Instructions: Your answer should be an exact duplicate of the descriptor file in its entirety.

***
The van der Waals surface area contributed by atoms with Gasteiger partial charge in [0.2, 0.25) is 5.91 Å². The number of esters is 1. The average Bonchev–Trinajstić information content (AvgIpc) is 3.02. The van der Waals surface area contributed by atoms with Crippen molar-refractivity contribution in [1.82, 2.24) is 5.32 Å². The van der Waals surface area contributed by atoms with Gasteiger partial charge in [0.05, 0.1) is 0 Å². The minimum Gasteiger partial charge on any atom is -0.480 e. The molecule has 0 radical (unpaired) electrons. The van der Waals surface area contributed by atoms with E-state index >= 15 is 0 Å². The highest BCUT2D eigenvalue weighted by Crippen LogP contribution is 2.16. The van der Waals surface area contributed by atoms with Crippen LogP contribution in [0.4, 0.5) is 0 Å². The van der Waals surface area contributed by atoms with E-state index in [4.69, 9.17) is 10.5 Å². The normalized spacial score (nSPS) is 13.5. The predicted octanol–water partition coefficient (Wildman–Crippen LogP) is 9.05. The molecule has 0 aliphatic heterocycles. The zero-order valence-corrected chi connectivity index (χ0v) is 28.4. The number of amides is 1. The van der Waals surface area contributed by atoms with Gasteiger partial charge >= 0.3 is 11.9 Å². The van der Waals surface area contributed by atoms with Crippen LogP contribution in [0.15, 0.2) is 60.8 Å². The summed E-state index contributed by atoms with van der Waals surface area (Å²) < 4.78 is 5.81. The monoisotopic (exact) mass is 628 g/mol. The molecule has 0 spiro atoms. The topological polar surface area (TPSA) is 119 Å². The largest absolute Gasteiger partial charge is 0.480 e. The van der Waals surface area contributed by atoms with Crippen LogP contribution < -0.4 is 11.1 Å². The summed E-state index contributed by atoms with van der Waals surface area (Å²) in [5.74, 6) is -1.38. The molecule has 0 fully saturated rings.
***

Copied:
The van der Waals surface area contributed by atoms with Gasteiger partial charge in [0.2, 0.25) is 5.91 Å². The number of esters is 1. The average Bonchev–Trinajstić information content (AvgIpc) is 3.02. The van der Waals surface area contributed by atoms with Crippen molar-refractivity contribution in [1.82, 2.24) is 5.32 Å². The van der Waals surface area contributed by atoms with Gasteiger partial charge in [0.05, 0.1) is 0 Å². The minimum Gasteiger partial charge on any atom is -0.480 e. The molecule has 0 radical (unpaired) electrons. The van der Waals surface area contributed by atoms with E-state index >= 15 is 0 Å². The highest BCUT2D eigenvalue weighted by Crippen LogP contribution is 2.16. The van der Waals surface area contributed by atoms with Crippen LogP contribution in [0.4, 0.5) is 0 Å². The van der Waals surface area contributed by atoms with E-state index in [4.69, 9.17) is 10.5 Å². The normalized spacial score (nSPS) is 13.5. The predicted octanol–water partition coefficient (Wildman–Crippen LogP) is 9.05. The molecule has 0 aliphatic heterocycles. The zero-order valence-corrected chi connectivity index (χ0v) is 28.4. The number of amides is 1. The van der Waals surface area contributed by atoms with Gasteiger partial charge >= 0.3 is 11.9 Å². The van der Waals surface area contributed by atoms with Crippen LogP contribution in [0.15, 0.2) is 60.8 Å². The summed E-state index contributed by atoms with van der Waals surface area (Å²) < 4.78 is 5.81. The monoisotopic (exact) mass is 628 g/mol. The molecule has 0 spiro atoms. The topological polar surface area (TPSA) is 119 Å². The largest absolute Gasteiger partial charge is 0.480 e. The van der Waals surface area contributed by atoms with Crippen LogP contribution < -0.4 is 11.1 Å². The summed E-state index contributed by atoms with van der Waals surface area (Å²) in [5.74, 6) is -1.38. The molecule has 0 fully saturated rings.